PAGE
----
The results of the election? UDF’s Petar Stoyanov won by a healthy margin, the ex-communists were rejected handily. As I said, Ganchev the fencing champion almost beat the ex-communists. In the runoff election in November, UDF took 60 percent of the vote. A Bulgarian friend of mine in the States told me gleefully that her parents had voted for the comedians in the first election. Unfortunately, the comedians did not get to run in the second primary in November.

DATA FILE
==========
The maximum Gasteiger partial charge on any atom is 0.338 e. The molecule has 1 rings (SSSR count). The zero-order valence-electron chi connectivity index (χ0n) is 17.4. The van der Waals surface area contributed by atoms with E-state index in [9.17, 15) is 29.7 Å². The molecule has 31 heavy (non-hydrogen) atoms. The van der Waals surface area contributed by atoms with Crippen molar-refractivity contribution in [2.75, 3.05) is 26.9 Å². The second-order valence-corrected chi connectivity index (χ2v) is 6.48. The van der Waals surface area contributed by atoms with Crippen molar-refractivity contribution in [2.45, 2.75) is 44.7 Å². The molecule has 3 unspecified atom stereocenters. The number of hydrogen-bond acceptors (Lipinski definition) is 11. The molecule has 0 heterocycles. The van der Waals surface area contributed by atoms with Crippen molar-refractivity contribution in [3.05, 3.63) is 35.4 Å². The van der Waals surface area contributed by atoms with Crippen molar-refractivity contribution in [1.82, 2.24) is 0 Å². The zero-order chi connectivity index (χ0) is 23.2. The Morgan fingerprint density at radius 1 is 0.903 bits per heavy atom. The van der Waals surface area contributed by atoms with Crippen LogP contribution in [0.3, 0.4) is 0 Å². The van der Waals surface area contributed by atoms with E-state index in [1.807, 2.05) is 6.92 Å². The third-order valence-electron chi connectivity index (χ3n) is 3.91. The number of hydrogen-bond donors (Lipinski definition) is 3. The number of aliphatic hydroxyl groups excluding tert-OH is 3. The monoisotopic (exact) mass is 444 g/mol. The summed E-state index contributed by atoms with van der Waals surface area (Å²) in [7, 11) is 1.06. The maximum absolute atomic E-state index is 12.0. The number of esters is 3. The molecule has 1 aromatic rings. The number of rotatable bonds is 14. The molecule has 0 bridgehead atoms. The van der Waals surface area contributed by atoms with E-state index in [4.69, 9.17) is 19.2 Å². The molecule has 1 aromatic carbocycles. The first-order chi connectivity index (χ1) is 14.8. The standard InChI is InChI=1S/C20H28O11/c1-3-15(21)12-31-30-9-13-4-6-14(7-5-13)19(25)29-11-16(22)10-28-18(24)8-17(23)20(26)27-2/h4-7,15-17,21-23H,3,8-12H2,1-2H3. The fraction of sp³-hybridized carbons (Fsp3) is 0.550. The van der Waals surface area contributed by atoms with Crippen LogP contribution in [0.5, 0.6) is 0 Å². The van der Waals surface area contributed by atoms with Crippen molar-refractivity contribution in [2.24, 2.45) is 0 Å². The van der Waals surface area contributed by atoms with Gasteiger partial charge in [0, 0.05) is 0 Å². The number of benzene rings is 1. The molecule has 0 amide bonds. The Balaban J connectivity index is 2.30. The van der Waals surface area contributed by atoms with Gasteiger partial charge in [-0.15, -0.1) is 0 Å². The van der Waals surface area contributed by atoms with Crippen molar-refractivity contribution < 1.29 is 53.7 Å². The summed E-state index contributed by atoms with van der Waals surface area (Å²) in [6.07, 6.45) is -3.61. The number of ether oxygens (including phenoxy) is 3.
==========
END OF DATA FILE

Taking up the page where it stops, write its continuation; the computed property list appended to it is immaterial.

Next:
Matters are more problematic back in the States; it’s much harder to tell the clowns from the jerks. To put this in focus, someone was judging the Tongue-Slipper Award for the recent Louisiana legislative session and had to choose between Representative John Travis (Democrat, Jackson) saying, “I can’t believe that we are going to let a majority of the people decide what is best for this state,” and Representative Cynthia Willard-Lewis (Democrat, New Orleans) declaring, “This amendment does more damage than it does harm.” Keep working at it, Bulgaria.